There is a very prominent teacher within the ranks of the organized Christendom that teaches that the blood of Jesus had no intrinsic value in and of itself, that the term “the blood of Christ” is only a metaphor, or figure of speech, for the death of Christ on the Cross. He claims that Christ’s blood was merely the fluid that flowed through His veins, although it had to be shed, but that it was only His resulting death, by asphyxiation/suffocation, that the term, “the blood of Christ” points to. Is this an important issue? I think so, since “blood” is given such an elevated place in Scriptures. Dr. John MacArthur said,
"It was His death that was efficacious. . not His blood. . . Christ did not bleed to death. The shedding of blood had nothing to do with bleeding. . . it simply means death. . . Nothing in His human blood saves…It is not His blood that I love. . . it is Him. It is not His bleeding that saved me, but His dying."
John, in his book, The Truth War, make this accurate statement:
The war against truth is nothing new, of course. It began in the garden when the serpent said to the woman, “Has God indeed said . . . ?” (Genesis 3:1). A relentless battle has raged ever since between truth and falsehood, good and evil, light and darkness, assurance and doubt, belief and scepticism, righteousness and sin. It is a savage spiritual conflict that literally spans all of human history. But the ferocity and irrationality of this present onslaught seems quite unprecedented. ‘The Truth War,’ John MacArthur
The Bible says, Lev. 17:11, "For the life of the flesh is in the blood: and I have given it to you upon the altar to make an atonement for your souls: for it is the blood that maketh an atonement for the soul."
John, God has not said what you are claiming.
All men have holes in their theology. Some of these holes make little difference to the overall integrity of an otherwise safe vessel. But, other holes are of such consequence that if they are not addressed harbor great and serious results.
John has more than a few leaking seals in his theology, that have gotten the attention of quite a number of people. I do not bother myself with these that I call noncritical controversies. But, when the integrity of a weight bearing seam or wall is discovered to be faulty and dangerous by those whose job it is to look for such things, a warning needs to be sounded, even though the problem has lain dormant for three decades. Regardless of how much dust this issue has gathered, it is still alive, and is just one more gaping hole allowing the Church to take on water.
To call into question the very foundation of our forgiveness by reducing that foundation, the blood of Jesus, to a mere symbol is serious heresy. He has not retracted this belief, and in my opinion, stands in a very precarious position as a teacher, as do his followers. Can we have faith in a symbol or a metaphor? If so, maybe there is a Santa Clause; I'm just being silly here. Is reducing the very thing that God requires to a metaphor equate to having faith in the blood of Jesus?
In times past this question may not have gotten the attention that it deserves, and only barely appears on the radar at this late hour, and then only by those who thirst for truth and not the acceptance of men. Today a few are beginning to examine the statements of all the self appointed leaders who profess great wisdom by way of their institutionalized learning. This particular individual even mocks those kitchen table theologians who do not render the proper respect to schooled doctors of religion, “There is a vast difference, by the way, between the whimsical ‘kitchen table’ interpretations of laymen, and the teaching of skilled men who work very hard to rightly divide the Word.” It is primarily by way of these “gifted” teachers that we have now a dissected Body of Christ. The Church has been torn into a thousand sects and every doctrine reduced to gossamer shavings, and now, at the end of the age, is faced with this great apostasy. The revelation of Scripture is not enough for these highly educated types, they must have their opinions too. It is my guess that it is at least as much the fault of academia as it is the ignorant layman, but scholarship always trumps the un-schooled layman, who must rely on mere “revelation.” The pride of education doesn’t stop at the pulpit.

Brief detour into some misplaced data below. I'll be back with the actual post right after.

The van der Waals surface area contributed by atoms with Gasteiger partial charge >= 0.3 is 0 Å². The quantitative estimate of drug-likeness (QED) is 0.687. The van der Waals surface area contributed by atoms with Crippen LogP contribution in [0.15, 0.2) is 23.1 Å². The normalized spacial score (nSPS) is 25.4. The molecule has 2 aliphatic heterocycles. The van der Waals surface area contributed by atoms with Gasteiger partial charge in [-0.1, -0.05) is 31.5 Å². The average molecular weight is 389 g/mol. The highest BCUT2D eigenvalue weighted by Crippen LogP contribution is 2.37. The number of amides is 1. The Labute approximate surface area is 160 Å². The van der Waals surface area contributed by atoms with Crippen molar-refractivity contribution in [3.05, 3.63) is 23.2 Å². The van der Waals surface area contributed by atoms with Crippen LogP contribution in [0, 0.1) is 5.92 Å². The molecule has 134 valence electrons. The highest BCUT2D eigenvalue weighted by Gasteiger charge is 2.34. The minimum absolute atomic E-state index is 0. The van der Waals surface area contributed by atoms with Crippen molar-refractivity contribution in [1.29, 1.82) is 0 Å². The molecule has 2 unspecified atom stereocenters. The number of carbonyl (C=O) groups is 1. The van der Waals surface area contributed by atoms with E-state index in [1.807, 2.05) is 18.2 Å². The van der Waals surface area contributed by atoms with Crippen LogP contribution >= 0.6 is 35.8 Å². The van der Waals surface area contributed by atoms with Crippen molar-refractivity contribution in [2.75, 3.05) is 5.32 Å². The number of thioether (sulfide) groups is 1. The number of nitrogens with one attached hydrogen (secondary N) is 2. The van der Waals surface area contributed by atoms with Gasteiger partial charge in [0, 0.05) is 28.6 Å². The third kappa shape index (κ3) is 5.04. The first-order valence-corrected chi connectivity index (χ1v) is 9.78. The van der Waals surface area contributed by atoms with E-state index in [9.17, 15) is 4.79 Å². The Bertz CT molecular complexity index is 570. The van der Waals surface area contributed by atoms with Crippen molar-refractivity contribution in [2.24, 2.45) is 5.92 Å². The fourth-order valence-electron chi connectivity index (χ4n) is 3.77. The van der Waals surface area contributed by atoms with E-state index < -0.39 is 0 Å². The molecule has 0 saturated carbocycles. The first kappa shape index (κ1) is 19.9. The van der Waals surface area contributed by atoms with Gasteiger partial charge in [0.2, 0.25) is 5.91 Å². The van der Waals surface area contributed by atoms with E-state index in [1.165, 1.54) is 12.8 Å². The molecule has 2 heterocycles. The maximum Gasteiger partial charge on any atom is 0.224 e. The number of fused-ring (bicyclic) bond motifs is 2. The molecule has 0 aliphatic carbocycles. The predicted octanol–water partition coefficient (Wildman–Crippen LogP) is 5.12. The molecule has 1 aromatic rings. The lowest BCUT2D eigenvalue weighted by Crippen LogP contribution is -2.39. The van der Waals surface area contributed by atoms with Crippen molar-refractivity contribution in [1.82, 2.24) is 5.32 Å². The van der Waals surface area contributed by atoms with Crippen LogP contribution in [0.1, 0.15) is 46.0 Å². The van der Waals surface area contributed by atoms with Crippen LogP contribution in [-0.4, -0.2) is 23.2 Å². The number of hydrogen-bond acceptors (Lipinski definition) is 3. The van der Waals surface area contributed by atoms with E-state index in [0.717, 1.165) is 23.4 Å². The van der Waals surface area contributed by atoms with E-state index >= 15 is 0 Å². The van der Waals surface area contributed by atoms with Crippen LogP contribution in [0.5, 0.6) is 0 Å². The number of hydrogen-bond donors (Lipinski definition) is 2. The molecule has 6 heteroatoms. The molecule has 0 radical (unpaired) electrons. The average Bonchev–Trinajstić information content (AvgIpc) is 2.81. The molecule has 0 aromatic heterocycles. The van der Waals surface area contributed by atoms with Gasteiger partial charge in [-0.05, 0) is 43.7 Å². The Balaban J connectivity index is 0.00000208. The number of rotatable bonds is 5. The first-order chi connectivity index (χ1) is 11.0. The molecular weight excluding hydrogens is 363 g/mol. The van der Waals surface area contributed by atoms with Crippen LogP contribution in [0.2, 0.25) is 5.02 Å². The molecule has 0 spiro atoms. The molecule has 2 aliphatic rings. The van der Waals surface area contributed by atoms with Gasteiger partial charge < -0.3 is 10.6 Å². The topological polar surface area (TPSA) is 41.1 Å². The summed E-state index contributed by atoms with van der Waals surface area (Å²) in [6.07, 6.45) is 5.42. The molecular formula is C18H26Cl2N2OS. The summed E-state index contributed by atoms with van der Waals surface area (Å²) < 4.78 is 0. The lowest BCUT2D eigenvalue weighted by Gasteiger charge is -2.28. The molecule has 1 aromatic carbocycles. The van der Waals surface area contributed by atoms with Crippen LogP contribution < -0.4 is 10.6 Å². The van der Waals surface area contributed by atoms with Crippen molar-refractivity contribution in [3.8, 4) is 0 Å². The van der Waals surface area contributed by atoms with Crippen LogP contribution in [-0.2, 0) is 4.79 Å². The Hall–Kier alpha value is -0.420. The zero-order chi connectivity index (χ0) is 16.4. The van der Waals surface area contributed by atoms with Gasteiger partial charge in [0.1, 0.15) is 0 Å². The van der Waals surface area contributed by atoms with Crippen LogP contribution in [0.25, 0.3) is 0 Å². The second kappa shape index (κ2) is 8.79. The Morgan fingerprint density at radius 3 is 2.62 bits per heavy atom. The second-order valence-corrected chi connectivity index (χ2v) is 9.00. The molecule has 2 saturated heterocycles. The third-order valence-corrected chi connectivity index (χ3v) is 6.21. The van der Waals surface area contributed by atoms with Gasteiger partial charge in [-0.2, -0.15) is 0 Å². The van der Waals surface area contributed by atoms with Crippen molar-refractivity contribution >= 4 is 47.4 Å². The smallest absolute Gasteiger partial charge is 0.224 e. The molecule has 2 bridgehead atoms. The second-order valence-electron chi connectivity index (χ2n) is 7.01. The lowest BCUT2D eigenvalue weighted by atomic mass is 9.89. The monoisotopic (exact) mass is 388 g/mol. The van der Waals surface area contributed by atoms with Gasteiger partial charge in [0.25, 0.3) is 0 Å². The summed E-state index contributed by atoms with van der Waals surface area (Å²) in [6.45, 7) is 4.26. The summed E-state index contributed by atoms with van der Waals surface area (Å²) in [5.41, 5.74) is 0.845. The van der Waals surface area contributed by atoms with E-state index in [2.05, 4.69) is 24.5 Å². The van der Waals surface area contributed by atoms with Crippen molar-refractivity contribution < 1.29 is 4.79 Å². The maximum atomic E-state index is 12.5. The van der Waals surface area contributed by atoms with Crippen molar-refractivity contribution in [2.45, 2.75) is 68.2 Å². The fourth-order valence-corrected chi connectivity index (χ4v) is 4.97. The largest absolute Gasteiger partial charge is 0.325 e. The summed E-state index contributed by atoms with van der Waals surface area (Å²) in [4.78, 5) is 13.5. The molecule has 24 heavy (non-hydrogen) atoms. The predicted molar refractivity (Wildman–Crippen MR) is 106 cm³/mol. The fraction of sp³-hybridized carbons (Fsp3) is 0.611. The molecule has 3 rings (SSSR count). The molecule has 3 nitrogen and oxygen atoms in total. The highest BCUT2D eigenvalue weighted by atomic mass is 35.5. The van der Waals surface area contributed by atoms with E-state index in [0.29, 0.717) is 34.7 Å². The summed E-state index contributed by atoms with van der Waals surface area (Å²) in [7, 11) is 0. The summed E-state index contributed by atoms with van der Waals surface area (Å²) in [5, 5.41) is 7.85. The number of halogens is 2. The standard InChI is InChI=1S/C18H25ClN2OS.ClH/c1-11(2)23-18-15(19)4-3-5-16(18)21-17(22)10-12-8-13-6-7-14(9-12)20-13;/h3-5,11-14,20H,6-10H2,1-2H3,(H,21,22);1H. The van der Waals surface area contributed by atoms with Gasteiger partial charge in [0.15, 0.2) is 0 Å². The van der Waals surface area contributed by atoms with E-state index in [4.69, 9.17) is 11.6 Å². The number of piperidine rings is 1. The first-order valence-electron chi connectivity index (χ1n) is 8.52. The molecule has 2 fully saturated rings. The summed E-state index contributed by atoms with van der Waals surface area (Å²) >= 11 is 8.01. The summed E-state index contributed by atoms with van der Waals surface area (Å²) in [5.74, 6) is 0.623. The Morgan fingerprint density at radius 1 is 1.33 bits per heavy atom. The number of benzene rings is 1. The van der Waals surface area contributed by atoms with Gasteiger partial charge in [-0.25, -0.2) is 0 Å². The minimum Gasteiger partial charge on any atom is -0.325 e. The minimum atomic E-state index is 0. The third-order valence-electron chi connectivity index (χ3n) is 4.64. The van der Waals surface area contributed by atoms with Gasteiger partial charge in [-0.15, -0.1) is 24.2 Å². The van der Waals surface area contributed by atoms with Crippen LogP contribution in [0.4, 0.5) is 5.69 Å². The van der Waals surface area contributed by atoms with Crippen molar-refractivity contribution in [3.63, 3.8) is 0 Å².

If the blood is as important as the Bible seems to make it, then to trivialize it may spell disaster worse than the Gulf oil spill; the consequences may be eternal.
I think his error is that he has confused the blood with the Cross and made them into a single thing; it is to combine forgiveness of sins with deliverance from sin, the atonement with sanctification, and propitiation and the purging of a guilty conscience with emancipation from the sin nature. The purpose of Christ’s death had a dual result. The blood of Jesus, the perfect blood of Jesus, was the atonement for our sins. It was that perfect blood, offered to God, of which, He was wholly and completely satisfied. It is this blood that is on the door post of our hearts, that when God sees the blood, He passes over. The blood was for God.